As with employers, if your university requests that you provide a letter from your doctor following absence through illness, then the university must request this in writing., accompanied by a signed and dated consent from the patient for the sharing of their medical information. The university will be invoiced for a medical report at the appropriate rate.
The doctors will not provide a note for school absence. This is explained below in an excerpt from the BMA statement on the matter:
GPs do not provide sick notes for schoolchildren. When children are absent from school owing to illness, schools may request a letter from a parent or guardian, and this is no different during an exam period. However, children who have missed exams due to illness are frequently told by schools that a note from a doctor is required; but this cannot be provided by a GP. Parents/guardians are responsible for excusing their children from school. Aside from the fact that parents/guardians are responsible for excusing their children from school, GPs cannot provide retrospective sickness certification. When a child suffers from a long-term condition, any certification will be provided by the responsible specialist.
The GP Committee has sought and received confirmation from the Office of the Qualifications and Examinations Regulator that Awarding Organisations make no requirement for pupils to obtain a medical certificate in support of their application for special consideration. Students are asked for information in support of their application, but this may take the form of a statement by the school. The Joint Council for Qualifications has confirmed that as far as they are concerned, if a student was absent from an examination as a result of illness and has the support of the school or centre to be absent, special consideration will be granted on that basis. Awarding organisations do not insist that medical proof is provided.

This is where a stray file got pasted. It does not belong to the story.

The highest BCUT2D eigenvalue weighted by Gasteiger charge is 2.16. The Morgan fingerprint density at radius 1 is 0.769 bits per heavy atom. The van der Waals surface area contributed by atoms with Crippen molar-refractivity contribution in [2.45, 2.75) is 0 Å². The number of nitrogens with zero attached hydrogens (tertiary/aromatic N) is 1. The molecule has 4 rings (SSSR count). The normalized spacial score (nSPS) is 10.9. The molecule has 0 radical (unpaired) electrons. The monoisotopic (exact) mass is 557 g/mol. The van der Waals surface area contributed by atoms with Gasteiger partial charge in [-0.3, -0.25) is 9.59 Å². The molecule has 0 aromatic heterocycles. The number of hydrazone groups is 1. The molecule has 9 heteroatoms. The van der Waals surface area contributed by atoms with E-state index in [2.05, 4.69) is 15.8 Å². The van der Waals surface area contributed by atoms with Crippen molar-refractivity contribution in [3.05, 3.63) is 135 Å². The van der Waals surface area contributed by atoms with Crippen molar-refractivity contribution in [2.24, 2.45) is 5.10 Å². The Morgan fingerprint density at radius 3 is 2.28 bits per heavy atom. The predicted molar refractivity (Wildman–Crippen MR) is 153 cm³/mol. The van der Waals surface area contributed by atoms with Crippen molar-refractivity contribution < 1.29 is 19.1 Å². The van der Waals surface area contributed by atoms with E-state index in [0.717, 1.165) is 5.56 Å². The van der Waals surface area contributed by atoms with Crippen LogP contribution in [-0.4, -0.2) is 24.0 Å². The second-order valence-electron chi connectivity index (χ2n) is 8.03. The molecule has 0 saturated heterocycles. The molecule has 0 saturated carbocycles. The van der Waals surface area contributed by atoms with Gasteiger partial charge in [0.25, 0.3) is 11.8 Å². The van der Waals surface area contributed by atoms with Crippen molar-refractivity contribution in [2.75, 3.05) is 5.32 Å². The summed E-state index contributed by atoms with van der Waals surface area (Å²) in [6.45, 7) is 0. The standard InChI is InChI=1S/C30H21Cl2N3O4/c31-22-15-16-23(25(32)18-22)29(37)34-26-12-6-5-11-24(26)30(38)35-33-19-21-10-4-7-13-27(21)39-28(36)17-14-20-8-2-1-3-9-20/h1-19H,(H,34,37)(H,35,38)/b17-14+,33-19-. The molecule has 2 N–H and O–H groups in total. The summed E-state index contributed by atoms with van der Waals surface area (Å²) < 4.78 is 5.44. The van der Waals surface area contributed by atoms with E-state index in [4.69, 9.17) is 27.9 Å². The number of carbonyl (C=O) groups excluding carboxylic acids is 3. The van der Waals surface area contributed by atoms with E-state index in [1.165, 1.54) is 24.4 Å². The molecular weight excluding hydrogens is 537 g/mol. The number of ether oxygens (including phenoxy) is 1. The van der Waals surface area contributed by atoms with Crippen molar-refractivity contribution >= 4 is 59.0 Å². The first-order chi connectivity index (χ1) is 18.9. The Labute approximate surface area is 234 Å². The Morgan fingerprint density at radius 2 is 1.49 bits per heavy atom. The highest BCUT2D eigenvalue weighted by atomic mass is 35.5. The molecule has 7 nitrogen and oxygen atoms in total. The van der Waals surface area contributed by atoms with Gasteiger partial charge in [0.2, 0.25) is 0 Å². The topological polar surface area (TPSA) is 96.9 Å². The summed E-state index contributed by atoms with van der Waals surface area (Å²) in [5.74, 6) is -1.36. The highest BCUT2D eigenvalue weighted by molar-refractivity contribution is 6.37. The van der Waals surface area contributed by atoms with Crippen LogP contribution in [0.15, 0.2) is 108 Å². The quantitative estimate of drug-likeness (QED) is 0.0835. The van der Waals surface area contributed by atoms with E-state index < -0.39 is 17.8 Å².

LPAs do not require completion by a doctor (or solicitor for that matter). The Donor must have capacity in order to apply, and friends can act as witnesses. If you are applying to the Office of the Public Guardian to become a Deputy for your relative who you believe has already lost capacity, and wish to ask one of our doctors to complete the COP3 form, this will incur a fee. If the doctor is unable to complete the form without a face to face assessment and examination, the fee will be higher.
The NHS must provide, free of charge, certain certificates for patients. These are listed in the box below. For anything not listed, the surgery is not provided with either time or funding to do that work, and it is therefore at the discretion of the doctors whether or not they feel able to provide these letters, notes or certificates. If provided, they will usually be done in the doctor's own time after their NHS work has been completed. Therefore, in the same way that any other professional such as a solicitor or accountant will charge you, so will the doctor - both for the time taken and to reflect the experience and training required to enable them to make such a report. The fee will vary according to the level of detail and time taken. Reception can advise you of the likely fee when you enquire about the document. The fees are usually in line with the recommendations of the British Medical Association. The BMA has an excellent page explaining this in more detail here.